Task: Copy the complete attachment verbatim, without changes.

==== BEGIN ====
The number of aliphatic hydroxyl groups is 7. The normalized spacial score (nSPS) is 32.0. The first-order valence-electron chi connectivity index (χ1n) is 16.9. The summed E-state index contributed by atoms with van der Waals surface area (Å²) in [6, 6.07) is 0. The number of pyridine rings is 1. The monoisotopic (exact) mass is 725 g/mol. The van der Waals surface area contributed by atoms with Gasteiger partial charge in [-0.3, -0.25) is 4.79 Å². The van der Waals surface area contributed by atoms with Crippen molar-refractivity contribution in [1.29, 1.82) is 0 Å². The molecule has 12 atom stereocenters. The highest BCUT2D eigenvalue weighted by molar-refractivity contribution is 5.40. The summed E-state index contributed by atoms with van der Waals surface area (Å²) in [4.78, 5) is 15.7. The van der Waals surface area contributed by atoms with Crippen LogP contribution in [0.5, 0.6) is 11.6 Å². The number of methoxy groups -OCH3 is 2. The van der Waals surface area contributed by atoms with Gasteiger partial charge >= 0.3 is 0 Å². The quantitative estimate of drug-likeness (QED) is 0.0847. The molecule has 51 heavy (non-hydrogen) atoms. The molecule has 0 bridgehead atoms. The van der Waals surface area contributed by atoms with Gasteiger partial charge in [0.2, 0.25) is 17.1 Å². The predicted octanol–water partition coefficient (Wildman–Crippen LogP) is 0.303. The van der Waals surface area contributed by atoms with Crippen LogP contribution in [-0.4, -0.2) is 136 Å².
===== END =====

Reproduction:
The number of aliphatic hydroxyl groups is 7. The normalized spacial score (nSPS) is 32.0. The first-order valence-electron chi connectivity index (χ1n) is 16.9. The summed E-state index contributed by atoms with van der Waals surface area (Å²) in [6, 6.07) is 0. The number of pyridine rings is 1. The monoisotopic (exact) mass is 725 g/mol. The van der Waals surface area contributed by atoms with Gasteiger partial charge in [-0.3, -0.25) is 4.79 Å². The van der Waals surface area contributed by atoms with Crippen molar-refractivity contribution in [1.29, 1.82) is 0 Å². The molecule has 12 atom stereocenters. The highest BCUT2D eigenvalue weighted by molar-refractivity contribution is 5.40. The summed E-state index contributed by atoms with van der Waals surface area (Å²) in [4.78, 5) is 15.7. The van der Waals surface area contributed by atoms with Crippen LogP contribution in [0.5, 0.6) is 11.6 Å². The number of methoxy groups -OCH3 is 2. The van der Waals surface area contributed by atoms with Gasteiger partial charge >= 0.3 is 0 Å². The quantitative estimate of drug-likeness (QED) is 0.0847. The molecule has 51 heavy (non-hydrogen) atoms. The molecule has 0 bridgehead atoms. The van der Waals surface area contributed by atoms with Gasteiger partial charge in [0.2, 0.25) is 17.1 Å². The predicted octanol–water partition coefficient (Wildman–Crippen LogP) is 0.303. The van der Waals surface area contributed by atoms with Crippen LogP contribution in [-0.4, -0.2) is 136 Å².